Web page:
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by Dennis Andrews & Charles Strathdee


A perception of enduring threats - if from slightly different directions - has shaped Japan’s defence posture for 2011, with North Korea, China and Russia all on its agenda of anxiety. A swing in primary focus is, however, unveiled, away from a Cold War-style line of confrontation with Russia in the north to the East China Sea, and particularly around Okinawa, where there have been clashes between Chinese trawlers and Japan Coast Guard (JCG) vessels.

More pertinently, the Japanese are worried about rising levels of incursions by both Chinese submarines and surface warships. To that end the Japanese Maritime Self Defense Force (JMSDF) is increasing its submarine force levels and also constructing a new generation of helicopter-capable destroyers - really light carriers equivalent in size and capabilities to the UK’s Invincible Class. The latter will make perfect Anti-Submarine Warfare platforms. In the ‘Summary of National Defense Program Guidelines’, which was approved by Japan’s Security Council and the Cabinet at the end of 2010, it is admitted: ‘A full-scale invasion against Japan is unlikely today, but security challenges and destabilizing factors which Japan faces are diverse, complex and intertwined.’ It lists them as follows: ‘North Korea’s nuclear and missile issues are immediate and grave destabilizing factors to the regional security. Military modernization by China and its insufficient transparency are of concern for the regional and global community. Russia’s military activities are increasingly robust.’ Beijing was not amused by Japan’s forthright assessment of China’s potential threat, and the accompanying switches in posture, branding it ‘extremely irresponsible’ and suggested the Japanese were returning to their old militaristic ways. Japanese Minister of Defense, Toshimi Kitazawa, gave the Chinese anger a cool response, saying: “What we must note is that the way we face threats has changed significantly from when the Soviet Union was still present - China is now a giant as well as an important neighbour with extremely close economic and personal ties to Japan. At the same time, there actually exist security matters we are concerned about, due to China’s military expansion and the lack of transparency about this.”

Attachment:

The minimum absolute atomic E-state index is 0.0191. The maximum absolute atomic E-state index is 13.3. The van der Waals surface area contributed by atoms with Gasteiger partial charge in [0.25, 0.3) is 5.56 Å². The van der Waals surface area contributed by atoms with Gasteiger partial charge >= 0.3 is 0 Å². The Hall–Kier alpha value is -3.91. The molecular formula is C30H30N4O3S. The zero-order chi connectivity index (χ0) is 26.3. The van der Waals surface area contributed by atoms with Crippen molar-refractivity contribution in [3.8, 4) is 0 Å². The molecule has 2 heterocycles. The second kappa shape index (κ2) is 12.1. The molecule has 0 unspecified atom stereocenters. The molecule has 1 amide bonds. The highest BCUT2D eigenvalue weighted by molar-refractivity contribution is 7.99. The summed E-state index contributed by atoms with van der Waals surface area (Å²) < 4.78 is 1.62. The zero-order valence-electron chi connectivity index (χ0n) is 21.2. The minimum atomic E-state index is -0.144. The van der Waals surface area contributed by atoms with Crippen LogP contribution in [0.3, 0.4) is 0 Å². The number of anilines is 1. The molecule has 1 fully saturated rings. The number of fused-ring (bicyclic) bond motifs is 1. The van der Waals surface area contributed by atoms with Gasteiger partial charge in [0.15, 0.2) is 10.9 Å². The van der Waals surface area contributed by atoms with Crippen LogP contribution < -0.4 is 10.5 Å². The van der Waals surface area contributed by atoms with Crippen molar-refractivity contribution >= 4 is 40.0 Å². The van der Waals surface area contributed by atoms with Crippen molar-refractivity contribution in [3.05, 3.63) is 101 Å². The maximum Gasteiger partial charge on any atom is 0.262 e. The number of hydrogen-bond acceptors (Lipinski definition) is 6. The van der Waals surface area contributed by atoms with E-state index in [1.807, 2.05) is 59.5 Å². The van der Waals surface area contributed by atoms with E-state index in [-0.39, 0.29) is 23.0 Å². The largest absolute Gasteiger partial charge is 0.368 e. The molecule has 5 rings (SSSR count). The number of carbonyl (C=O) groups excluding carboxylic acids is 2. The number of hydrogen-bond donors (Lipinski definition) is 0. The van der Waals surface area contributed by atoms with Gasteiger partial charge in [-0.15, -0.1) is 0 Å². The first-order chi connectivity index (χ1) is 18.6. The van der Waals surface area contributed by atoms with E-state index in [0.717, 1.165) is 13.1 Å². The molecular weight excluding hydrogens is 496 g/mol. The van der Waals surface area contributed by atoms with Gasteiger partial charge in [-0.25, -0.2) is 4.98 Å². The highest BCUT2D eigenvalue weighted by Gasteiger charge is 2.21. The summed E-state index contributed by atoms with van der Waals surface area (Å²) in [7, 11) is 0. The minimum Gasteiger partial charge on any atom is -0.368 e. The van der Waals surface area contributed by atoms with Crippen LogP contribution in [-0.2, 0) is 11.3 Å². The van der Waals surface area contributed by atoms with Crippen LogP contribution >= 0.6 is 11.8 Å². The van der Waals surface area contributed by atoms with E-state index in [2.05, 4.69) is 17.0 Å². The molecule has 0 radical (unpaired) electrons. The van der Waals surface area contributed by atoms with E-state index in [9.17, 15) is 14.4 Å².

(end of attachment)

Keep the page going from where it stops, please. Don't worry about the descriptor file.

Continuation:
Meanwhile, amid renewed speculation the People’s Liberation Army Navy (PLAN) will between 2012 and 2020 commission three aircraft carriers, while also continuing development of a ballistic missile capable of killing American carriers, US Secretary of State for Defense Robert M. Gates travelled to China for a series of meetings. His defence diplomacy - which also took in visits to South Korea and Japan - followed the Pentagon declaring ‘the military-to-military relationship between the United States and China has been restored.’